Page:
Onetime Ronald Reagan speechwriter Peggy Noonan saw, back in 2008, the potential of one Barack Obama.  (She may have voted for John McCain and Sarah Palin all the same.)  The scales are falling from her eyes.  Or perhaps the kool-aid wore off.
After the [Paris] attacks Mr. Obama went on TV, apparently to comfort us and remind us it’s OK, he’s in charge. He prattled on about violence being at odds with “universal values.” He proceeded as if unaware that there are no actually universal values, that right now the values of the West and radical Islam are clashing, violently, and we have to face it. The mainstream press saw right through him. At the news conference, CNN’s Jim Acosta referred to the “frustration” of “a lot of Americans,” who wonder: “Why can’t we take out these bastards?” The president sighed and talked down to him—to us. He has a strategy and it’s the right one and it’s sad you can’t see it.

Let him prattle on about climate change as the great threat of our time.

All he can do at this point is troll the GOP with the mischief of his refugee program. If he can’t work up a passion about radical Islamic violence, at least he can tie the Republicans in knots over whether they’re heartless bigots who want to prevent widows and children from taking refuge from the Syrian civil war.

This is a poor prioritizing of what faces us. The public is appropriately alarmed about exactly who we might be letting in. It would be easy, and commonsensical, to follow their prompting and pause the refugee program, figure out how to screen those seeking entrance more carefully, and let in only the peaceable. If that takes time, it takes time.
Once upon a time, "widows and orphans" was the rhetoric used by robber barons to defend their stock dividend policies.

Unfortunately, in recalling the way things were when Ronald Reagan could call an evil empire an evil empire, Ms Noonan continues to enable the cult of the presidency, which is what Mr Obama had going for him in 2008.
There will be powerful public support now for spending—wisely, discerningly—whatever is needed for the short term, and a possible long term.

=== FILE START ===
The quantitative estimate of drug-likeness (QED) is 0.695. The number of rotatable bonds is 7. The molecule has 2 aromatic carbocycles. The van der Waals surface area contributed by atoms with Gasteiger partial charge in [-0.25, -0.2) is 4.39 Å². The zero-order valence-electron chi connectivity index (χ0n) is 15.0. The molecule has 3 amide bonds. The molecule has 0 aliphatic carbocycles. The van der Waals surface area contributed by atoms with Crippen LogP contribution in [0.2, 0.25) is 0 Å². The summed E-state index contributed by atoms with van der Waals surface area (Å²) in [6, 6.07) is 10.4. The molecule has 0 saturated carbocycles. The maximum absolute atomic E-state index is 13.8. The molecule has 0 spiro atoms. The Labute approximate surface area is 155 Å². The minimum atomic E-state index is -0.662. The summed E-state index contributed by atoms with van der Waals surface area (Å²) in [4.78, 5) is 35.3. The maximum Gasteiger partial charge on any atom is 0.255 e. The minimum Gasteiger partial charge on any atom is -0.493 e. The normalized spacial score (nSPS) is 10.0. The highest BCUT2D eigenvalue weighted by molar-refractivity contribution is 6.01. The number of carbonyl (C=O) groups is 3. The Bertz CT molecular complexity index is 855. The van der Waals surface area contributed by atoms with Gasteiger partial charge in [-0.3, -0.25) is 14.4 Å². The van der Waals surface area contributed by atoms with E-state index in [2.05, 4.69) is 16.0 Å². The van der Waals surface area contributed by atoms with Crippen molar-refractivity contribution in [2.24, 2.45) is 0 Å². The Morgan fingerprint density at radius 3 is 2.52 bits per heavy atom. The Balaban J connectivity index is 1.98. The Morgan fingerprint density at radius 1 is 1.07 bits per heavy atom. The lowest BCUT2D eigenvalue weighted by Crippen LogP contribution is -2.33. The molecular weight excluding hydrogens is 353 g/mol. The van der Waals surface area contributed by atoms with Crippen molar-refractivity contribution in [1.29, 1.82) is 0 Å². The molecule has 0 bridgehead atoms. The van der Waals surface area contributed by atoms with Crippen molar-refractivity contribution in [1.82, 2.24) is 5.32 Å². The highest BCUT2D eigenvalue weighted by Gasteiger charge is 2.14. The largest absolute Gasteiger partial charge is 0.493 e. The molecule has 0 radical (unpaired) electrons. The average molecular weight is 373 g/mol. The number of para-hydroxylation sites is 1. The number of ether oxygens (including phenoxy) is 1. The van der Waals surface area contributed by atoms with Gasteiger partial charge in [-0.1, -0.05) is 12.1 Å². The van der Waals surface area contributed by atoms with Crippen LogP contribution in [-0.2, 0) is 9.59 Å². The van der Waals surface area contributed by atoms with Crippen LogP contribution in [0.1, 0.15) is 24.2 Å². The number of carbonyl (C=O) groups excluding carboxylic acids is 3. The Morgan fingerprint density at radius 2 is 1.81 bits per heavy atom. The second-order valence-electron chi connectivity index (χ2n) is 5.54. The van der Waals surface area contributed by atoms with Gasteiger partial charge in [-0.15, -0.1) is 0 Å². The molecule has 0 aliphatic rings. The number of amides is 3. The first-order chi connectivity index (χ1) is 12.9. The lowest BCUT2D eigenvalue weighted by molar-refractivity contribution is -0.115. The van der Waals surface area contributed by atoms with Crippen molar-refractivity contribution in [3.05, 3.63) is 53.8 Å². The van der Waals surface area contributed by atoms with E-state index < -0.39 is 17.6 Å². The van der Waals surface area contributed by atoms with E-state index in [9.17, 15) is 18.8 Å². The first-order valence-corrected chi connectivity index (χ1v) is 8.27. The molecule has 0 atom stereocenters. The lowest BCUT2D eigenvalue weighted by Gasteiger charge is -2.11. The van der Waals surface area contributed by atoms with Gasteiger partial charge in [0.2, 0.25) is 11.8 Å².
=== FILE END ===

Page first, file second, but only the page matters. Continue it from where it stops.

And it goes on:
Finally, continued travels through the country show me that people continue to miss Ronald Reagan’s strength and certitude. In interviews and question-and-answer sessions, people often refer to Reagan’s “optimism.” That was his power, they say—he was optimistic.

No, I say, that wasn’t his power and isn’t what you miss. Reagan’s power was that he wasconfident. He was confident that whatever the problem—the economy, the Soviets, the million others—he could meet it, the American people could meet it, and our system could meet it. The people saw his confidence, and it allowed them to feel optimistic. And get the job done.

What people hunger for now from their leaders is an air of shown and felt confidence: I can do this. We can do it.

Who will provide that? Where will it come from? Isn’t it part of what we need in the next president?
That, unfortunately, is the mind-set that made Our President's "we are the change we have been waiting for" resonate with disaffected people.  The petulant never-tenured radical emerged later.  I know I'm repeating myself, but as the Gruff Old Yardmaster says, "no matter how many times I explain this some doofus always messes it up."  Thus.  "It may take the failure of one or more of the New Deal or Great Society or Hope and Change constructions to trigger the emergence."  Unfortunately, all the hope and change constructions are tottering at once.

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